Method

  1.  Mix sour cream, lemon juice, and honey in a small bowl.
  2.  Once blended, store in the refrigerator for dressing.
  3.  Mix the cooked turkey, celery, broccoli, lettuce, carrots, green peas, and cabbage in a large bowl.
  4.  Sprinkle ½ tablespoon of salt and mix the salad gently.
  5.  Refrigerate this salad for an hour before serving.
  6.  Serve it with the sour cream.

2. Maple Apple Turkey Sausage

What You Need

  •  1 pound lean ground turkey
  •  1 finely chopped apple
  •  1 tablespoon pure maple syrup
  •  ¼ teaspoon salt
  •  ½ teaspoon dried sage
  •  ¼ teaspoon garlic powder
  •  ¼ teaspoon ground black pepper
  •  ¼ teaspoon dried marjoram
  •  ¼ teaspoon ground cinnamon
  •  2 ground cloves
  •  1 tablespoon olive oil

Method

  1.  Combine the turkey, apple pieces, maple syrup, salt, sage, and garlic powder in a large bowl. Mix them thoroughly.
  2.  Add black pepper, marjoram, cinnamon, and cloves. Squeeze gently and mix properly.
  3.  Mold the mixture into small patties and keep them aside.
  4.  Let the patties air dry for 15 minutes.
  5.  Heat a skillet over medium flame and brush olive oil on it.
  6.  Place the molded patties on the skillet and fry them slowly by turning them gently.
  7.  A perfectly fried patty will turn golden brown color and the pink shade of meat is no longer seen. It takes almost 15 minutes to get a completely fried patty.
  8.  Switch off the flame after 15 minutes and garnish with celery.
  9.  Serve hot. You can also serve the patties with maple syrup.

3. Herb Roasted Turkey

What You Need

  •  1 turkey (5 to 6 pounds, approx.)
  •  ½ cup salted butter
  •  2 teaspoons dried thyme
  •  2 teaspoons dried rosemary
  •  2 teaspoons dried parsley
  •  2 teaspoons garlic powder
  •  1 teaspoon cayenne pepper
  •  1 teaspoon salt
  •  ½ teaspoon ground black pepper
  •  1 pound baby potatoes
  •  2 large onions, roughly chopped
  •  8 cloves garlic, minced
  •  1 drizzle olive oil
  •  1 tablespoon lemon juice

Method

  1.  Set the oven to 425 degrees F.
  2.  Mix butter with thyme, rosemary, parsley, garlic powder, cayenne, salt, and pepper. Keep it aside.
  3.  Sprinkle salt and pepper on turkey after patting dry with paper towels.
  4.  Season potatoes, onions, and garlic with olive oil.
  5.  Sprinkle the salt and pepper.
  6.  Place them on a baking sheet
  7.  Apply the prepared herb butter over the meat and under the skin of the turkey. Add lemon juice on the top.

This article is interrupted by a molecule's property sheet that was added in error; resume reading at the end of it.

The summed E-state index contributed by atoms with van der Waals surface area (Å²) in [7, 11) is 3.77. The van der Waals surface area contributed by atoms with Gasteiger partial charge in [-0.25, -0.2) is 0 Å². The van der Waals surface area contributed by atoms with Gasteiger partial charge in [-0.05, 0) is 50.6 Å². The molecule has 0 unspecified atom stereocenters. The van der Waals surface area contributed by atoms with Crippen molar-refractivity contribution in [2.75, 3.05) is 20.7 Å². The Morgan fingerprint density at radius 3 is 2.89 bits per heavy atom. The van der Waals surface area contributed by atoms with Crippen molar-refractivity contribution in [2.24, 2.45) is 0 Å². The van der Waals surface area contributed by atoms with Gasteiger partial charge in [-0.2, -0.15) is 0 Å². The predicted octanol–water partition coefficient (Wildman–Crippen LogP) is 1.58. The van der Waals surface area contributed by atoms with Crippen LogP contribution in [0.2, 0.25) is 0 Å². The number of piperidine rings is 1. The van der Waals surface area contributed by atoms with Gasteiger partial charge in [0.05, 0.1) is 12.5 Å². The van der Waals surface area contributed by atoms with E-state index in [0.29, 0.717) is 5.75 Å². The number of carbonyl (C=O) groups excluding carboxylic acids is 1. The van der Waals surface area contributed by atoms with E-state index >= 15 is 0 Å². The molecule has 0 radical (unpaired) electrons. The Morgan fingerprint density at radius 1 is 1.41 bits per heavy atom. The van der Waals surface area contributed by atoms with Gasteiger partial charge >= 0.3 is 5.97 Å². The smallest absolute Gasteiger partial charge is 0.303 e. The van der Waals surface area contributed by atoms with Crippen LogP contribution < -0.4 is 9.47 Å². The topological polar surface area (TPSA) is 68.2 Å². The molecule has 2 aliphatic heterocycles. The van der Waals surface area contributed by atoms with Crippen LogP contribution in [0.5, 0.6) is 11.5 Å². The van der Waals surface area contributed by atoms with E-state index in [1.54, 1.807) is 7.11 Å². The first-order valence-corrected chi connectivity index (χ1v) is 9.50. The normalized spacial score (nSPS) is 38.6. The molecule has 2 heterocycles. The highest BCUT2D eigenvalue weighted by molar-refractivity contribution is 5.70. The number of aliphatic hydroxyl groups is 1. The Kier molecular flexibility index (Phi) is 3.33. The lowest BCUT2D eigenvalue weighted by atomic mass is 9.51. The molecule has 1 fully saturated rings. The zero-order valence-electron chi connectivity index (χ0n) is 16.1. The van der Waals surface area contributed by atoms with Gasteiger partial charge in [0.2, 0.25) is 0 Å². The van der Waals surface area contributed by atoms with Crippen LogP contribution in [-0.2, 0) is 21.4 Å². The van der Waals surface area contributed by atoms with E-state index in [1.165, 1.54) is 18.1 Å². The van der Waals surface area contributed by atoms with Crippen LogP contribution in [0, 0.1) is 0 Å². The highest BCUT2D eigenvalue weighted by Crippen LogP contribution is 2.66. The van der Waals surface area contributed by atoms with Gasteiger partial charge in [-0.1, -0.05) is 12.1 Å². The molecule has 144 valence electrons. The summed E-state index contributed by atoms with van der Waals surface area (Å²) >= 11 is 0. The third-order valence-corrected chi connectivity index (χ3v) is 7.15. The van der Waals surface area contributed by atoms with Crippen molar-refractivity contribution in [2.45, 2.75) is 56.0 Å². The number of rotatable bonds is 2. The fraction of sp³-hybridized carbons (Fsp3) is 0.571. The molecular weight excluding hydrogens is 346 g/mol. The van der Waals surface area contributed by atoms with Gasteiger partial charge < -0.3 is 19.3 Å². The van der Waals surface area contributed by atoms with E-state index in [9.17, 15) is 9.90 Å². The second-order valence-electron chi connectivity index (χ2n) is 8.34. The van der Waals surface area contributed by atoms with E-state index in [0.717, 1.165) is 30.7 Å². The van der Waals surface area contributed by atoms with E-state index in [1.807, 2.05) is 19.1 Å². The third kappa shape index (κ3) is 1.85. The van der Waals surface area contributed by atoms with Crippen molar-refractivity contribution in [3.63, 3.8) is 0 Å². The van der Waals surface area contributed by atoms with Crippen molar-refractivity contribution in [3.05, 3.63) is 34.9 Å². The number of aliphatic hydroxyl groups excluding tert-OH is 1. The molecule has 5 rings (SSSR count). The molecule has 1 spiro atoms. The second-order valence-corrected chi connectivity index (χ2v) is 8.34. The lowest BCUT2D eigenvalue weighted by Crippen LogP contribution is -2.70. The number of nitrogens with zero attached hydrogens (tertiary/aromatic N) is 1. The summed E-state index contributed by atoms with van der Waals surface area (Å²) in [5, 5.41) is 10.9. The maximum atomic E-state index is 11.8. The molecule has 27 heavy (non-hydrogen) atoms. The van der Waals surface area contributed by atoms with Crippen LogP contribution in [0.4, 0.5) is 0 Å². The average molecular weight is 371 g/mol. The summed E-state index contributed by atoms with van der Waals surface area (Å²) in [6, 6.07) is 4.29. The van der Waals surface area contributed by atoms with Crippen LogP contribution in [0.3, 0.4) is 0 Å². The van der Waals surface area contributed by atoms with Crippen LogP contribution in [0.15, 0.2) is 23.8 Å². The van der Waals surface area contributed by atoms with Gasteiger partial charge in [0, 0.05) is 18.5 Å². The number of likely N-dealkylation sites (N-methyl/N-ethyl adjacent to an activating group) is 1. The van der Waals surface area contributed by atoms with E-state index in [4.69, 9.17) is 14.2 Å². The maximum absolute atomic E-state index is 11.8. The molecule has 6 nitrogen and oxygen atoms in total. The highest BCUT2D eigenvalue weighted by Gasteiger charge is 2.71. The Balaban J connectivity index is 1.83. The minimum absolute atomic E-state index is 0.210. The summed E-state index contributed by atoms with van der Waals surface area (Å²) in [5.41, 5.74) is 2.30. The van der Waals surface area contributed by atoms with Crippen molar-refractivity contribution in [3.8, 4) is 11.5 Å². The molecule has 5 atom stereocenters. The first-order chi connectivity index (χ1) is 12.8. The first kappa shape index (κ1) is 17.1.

8.  Bake it for 30 minutes in a preheated oven.
  9.  Continue to bake the turkey, for about 30 minutes, until there is no pink in the centers any longer.
  10.  Take it out and serve hot after 30 minutes.

Storage And Food Safety

Turkey should be stored in the refrigerator until you are ready to cook it. Avoid buying pre-stuffed turkeys as they may cause food-borne illnesses. Turkeys can be frozen indefinitely, but they are consumed best within a year.

The three safest ways to thaw a frozen turkey are in the refrigerator, cold water, or microwave. Turkeys should be thawed for a specified amount of time depending on their weight. Turkey should be generally cooked until the internal temperature reaches 165 degrees F.

Despite the benefits it offers, excess intake of turkey may also lead to some adverse effects. Read on to know more about them.

Risks Of Overconsuming Turkey

1. May Increase The Risk Of Obesity

Although turkey is a lean meat and a good source of many nutrients, portion size is important. Overconsumption of meat has been linked to weight gain and obesity, and there are chances that it may increase the risk of obesity. As per a study, meat consumption could be linked to obesity, central obesity, and an increased waist circumference (5).

2. May Increase The Risk Of Stroke

Although white meat is considered a good alternative for red meats, it may not be a perfect substitute if consumed in processed forms. Regular intake of processed white meat also increases the risk of stroke. Processed meat has a high content of sodium, which increases the risk of high blood pressure and stroke. However, more research is warranted in this regard.